It is, of course, not isolated to one video. If you search “Jeffrey Dahmer” on TikTok, it reveals a rolodex of videos from people – mostly young women – empathising with a man who literally kept the heads and bones of the men he killed in his apartment.

Though many comments cemented their distaste, others pointed to the fact that the sympathy stemmed from seeing one of their favourite actors, Evan Peters (a known heart throb), portraying the role.

Of course, all of this reaction to the Netflix exclusive was predicted. Just as it was released, people almost desperately begged others to avoid romanticising Dahmer.

“It’s okay to praise Evan Peters for his performance, he is a brilliant actor. BUT DO NOT ROMANTICIZE HIM IN THE ROLE AS JEFFREY DAHMER,” said one particularly desperate post on Twitter.


While shows like these dive into the personal circumstances of the killers, they could also be seen to humanise their actions. In explaining empathetic failures and mental ailments, they almost make excuses for their vile murders. 

One memorable episode, in which Dahmer and deaf victim Tony Hughes interact in a loving relationship before Dahmer murders him, depicts the murderer as capable of love. When Hughes tries to leave him, however – a known scar from childhood – he transgresses back into “Jeffrey Dahmer, Murderer ™. It’s scenes like these that separate evil from black and white, a trend that TV shows based on killers have fallen into. It says: “If he had just received love, he may not have done what he did”.

But that’s a fallacy; a trick to make their characters more approachable. By placing the murderer’s story centre stage, the victims become bystanders, nothing but plot points that aid the character arc of a killer.

Co-creators Ryan Murphy and Ian Brennan said in a press release that their motive was to, "showcase the points of view of Dahmer's victims,” but there really is no evidence of that in the final show.  In fact, various family members have been quoted saying that they were neither briefed or told that the series was to go ahead.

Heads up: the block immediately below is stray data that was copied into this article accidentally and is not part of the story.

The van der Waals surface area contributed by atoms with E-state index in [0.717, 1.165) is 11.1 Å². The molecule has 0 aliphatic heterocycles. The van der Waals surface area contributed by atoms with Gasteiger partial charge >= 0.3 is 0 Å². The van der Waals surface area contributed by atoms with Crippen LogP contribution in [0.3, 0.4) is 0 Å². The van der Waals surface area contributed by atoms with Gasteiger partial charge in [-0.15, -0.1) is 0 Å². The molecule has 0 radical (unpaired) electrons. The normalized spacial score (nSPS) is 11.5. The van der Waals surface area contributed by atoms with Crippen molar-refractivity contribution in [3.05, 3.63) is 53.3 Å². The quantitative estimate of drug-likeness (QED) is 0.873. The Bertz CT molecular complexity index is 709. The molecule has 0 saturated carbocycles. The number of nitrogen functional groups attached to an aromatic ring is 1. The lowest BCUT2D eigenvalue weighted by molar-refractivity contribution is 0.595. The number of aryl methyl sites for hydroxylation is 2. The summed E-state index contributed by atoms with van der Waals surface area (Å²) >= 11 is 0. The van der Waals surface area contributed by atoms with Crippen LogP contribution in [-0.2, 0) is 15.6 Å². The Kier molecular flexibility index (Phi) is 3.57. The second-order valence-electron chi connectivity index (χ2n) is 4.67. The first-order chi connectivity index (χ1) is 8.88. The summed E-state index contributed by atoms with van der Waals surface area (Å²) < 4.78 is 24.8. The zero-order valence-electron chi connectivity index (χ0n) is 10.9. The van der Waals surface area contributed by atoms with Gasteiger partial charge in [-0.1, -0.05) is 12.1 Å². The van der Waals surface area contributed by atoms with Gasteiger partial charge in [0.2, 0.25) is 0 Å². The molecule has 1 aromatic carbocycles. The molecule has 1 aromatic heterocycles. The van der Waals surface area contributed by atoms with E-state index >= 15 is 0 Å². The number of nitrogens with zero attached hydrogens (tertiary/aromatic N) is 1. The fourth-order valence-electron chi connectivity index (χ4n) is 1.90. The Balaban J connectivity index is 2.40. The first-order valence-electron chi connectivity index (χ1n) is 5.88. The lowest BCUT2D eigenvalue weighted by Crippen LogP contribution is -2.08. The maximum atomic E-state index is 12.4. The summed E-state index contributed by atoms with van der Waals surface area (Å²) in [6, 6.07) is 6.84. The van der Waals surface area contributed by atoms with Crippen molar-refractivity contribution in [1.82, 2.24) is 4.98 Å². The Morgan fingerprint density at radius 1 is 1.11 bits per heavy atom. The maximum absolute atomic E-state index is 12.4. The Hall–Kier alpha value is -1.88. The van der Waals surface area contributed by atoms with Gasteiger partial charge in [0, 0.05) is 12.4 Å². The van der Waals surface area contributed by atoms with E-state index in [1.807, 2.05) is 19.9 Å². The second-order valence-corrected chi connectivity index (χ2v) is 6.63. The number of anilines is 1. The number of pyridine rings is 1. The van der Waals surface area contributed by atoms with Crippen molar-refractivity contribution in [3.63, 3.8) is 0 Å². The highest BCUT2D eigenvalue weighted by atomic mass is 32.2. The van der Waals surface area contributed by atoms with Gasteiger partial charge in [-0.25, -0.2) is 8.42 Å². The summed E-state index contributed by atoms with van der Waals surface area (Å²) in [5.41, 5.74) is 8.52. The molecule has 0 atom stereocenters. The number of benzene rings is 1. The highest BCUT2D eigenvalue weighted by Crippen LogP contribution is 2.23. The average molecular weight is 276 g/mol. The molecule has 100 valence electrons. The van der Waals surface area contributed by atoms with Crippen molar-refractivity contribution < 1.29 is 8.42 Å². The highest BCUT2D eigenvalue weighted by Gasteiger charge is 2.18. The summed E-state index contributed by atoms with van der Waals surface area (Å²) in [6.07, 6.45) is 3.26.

Rita Isbell, who delivered a powerful speech during Dahmer’s hearing, detailing her disgust for the man who murdered her brother Errol Lindsey, said on Insider: “I was never contacted about the show. I feel like Netflix should’ve asked if we mind or how we felt about making it. They didn’t ask me anything. They just did it.”


“It's sad that they're just making money off of this tragedy. That's just greed. The episode with me was the only part I saw. I didn't watch the whole show. I don't need to watch it. I lived it. I know exactly what happened.”

While those that feel sorry for serial killers in overblown Hollywood productions may only make up a small part of the population, the continued choice of portrayal is partly to blame, alongside our true crime obsession. It is a fact that we live in a hyper-driven, internet-first culture now. Things move quickly, obsessions are sparked out of nothing, and everything is hard to control.

While most report disgust towards the show, for others he’s just another Hollywood hottie.